Daniel E. Rogers. Politics after Hilter: The Western Allies and the German Party System. New York: New York University Press, 1995. xiv + 207 pp. $40.00 (cloth), ISBN 978-0-8147-7461-8.
Reviewed by Diethelm Prowe (Department of History, Carleton College)
Published on H-German (September, 1995)
The (West) German party system has been one of the critical factors in the democratic stability of the Federal Republic. The Basic Law of 1949 gave political parties a central role in West German democracy, and despite the well-founded criticism that party- managed politics has endured lately by such notables as Richard von Weizsaecker, the political system has helped to assure predictability, moderation, and reasonable responsiveness to the popular will without the vacillations of multiparty instability and the demagoguery of the previous decades. In this comprehensive study of the Allied role in licencing and managing the establishment of political parties during the critical postwar foundation years from 1945 to 1949, Daniel Rogers has amassed considerable evidence to show that the Western Allies played a critical part in shaping the system of large, moderate parties that have characterized German politics. British, French, and American military governments did not arrive in Germany with clear plans for the creation and control of parties. British and American officials were predisposed toward broadly based parties rather by their own political traditions. The French, meanwhile, were probably guided more by their determination to keep German political activity as manageable as possible and to block nationalist or centralist tendencies.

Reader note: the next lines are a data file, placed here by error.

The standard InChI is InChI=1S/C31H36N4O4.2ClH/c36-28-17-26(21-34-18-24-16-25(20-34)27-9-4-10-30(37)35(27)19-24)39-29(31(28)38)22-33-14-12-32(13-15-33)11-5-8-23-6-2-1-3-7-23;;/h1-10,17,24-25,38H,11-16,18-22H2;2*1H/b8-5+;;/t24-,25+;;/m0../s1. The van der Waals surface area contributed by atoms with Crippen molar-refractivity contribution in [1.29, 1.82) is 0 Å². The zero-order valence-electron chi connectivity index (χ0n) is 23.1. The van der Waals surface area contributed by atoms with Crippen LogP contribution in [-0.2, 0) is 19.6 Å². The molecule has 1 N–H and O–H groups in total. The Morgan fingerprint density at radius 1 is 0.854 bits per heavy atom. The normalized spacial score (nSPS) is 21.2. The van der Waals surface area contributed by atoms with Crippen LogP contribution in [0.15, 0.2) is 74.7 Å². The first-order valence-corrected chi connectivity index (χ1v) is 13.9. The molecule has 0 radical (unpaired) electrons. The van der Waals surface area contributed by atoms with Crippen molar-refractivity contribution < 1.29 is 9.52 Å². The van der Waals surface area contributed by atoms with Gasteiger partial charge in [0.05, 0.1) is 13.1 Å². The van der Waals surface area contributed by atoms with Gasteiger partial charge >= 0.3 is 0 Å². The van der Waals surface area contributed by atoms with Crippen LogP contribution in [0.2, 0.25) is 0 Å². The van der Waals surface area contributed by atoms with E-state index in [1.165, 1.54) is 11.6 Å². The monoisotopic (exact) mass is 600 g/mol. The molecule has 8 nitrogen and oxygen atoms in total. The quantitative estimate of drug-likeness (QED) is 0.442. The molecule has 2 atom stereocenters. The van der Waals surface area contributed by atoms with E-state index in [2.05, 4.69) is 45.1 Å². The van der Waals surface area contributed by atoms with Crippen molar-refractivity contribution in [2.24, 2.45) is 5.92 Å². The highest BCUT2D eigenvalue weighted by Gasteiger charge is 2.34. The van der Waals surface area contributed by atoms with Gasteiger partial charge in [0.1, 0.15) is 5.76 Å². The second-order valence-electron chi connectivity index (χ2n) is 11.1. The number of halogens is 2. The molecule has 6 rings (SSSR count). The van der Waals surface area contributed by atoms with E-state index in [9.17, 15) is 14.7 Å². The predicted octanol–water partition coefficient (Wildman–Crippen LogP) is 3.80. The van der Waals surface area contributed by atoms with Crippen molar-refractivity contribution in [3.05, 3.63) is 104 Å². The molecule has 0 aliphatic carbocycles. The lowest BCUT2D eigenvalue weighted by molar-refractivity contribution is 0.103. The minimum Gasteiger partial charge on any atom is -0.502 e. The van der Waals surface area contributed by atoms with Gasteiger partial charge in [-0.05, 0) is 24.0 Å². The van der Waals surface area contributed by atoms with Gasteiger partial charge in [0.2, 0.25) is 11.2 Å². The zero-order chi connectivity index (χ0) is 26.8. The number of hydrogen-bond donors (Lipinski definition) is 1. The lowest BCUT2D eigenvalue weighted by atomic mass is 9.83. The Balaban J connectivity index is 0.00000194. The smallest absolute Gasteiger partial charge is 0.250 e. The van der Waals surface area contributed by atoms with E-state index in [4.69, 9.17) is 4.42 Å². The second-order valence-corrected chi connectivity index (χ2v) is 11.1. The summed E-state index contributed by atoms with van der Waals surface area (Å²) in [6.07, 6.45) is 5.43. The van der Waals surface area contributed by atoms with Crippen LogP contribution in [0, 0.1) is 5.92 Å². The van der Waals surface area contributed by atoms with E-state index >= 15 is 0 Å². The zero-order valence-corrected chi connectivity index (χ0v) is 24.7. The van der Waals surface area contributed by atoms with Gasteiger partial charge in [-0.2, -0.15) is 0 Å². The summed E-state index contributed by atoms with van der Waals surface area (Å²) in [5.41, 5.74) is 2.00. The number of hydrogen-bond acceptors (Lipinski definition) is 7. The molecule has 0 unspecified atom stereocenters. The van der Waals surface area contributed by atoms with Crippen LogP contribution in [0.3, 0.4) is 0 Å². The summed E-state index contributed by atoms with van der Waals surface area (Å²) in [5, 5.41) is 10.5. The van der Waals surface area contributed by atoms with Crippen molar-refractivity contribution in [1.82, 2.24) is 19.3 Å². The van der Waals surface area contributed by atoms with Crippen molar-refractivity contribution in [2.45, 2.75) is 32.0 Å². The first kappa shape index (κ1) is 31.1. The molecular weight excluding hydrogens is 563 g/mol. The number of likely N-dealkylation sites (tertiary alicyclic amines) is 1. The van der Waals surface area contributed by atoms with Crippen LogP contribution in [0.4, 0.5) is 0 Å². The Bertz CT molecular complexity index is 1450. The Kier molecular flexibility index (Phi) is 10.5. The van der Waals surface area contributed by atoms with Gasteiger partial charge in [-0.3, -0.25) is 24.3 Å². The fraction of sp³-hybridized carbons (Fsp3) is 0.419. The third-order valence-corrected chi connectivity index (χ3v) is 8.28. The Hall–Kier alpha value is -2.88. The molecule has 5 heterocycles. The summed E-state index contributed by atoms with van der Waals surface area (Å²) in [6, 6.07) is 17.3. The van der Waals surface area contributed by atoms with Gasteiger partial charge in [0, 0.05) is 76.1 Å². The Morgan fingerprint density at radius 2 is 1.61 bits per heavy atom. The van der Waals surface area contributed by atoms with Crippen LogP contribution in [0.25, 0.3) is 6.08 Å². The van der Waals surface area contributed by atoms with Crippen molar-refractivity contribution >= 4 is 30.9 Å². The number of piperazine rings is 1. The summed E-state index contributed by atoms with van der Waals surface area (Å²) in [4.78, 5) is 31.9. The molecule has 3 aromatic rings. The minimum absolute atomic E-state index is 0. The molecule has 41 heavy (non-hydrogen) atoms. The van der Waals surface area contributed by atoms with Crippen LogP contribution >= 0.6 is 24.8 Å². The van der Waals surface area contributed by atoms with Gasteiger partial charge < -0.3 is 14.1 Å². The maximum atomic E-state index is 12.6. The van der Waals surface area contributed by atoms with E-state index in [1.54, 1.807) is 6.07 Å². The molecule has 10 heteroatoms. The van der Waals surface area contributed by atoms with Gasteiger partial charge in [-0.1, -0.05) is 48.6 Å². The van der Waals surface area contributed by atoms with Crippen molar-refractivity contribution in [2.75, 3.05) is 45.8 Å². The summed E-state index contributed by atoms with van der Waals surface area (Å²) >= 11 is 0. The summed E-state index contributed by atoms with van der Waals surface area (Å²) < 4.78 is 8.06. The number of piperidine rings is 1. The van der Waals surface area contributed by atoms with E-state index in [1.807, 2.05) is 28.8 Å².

Rogers begins with the apparently obvious supposition that the Allies formulated their policies in reaction to their experience of the immediate past rather than to their future expectations. The instability of the Weimar Republic, the rise of Hitler, and the war experience shaped Allied policies far more profoundly than did the emerging Cold War. Rogers thus confronts head on the "new scholarship" of the 1960s and 1970s, wherein "the Allies -- but above all the Americans --emerged...as the most calculating and prescient of statesmen...determined from the very start to crush the political left, which after the war, to follow this reasoning, would have been ascendant" (50). In his extensive primary research in the archives of all four countries involved --Britain, the United States, France, and Germany -- an impressive feat of scholarship in itself, Rogers finds a very different reality. The Allies' first concerns were denazification and the prevention of a resurgence of nationalist parties -- a fact that has not been in much dispute. Rogers shows, however, that this anti-nationalist policy was not simply replaced by an anti-socialist agenda. Rather it was expanded into a policy against radical parties of the right, left, and other marginal interests such as regionalism and monarchism. Indeed the spectre of the multiparty instability of the Weimar years prompted the Allies to discourage any splinter and special interest parties which might have threatened the major ones. Thus the Allies moved against particularist, refugee, and other one-issue parties including an international law party. Of special interest in this context is Rogers's argument concerning the much-discussed Allied prohibition of the Antifa [Anti-fascist] committees, which rose spontaneously in a number of cities to organize local services and to eliminate Nazis. His evidence suggests that military governments disliked the Antifas not because they were often dominated by communists or socialists, but because they were aggressively political when political activity was not permitted. Thus one conservative local action committee was dissolved as well.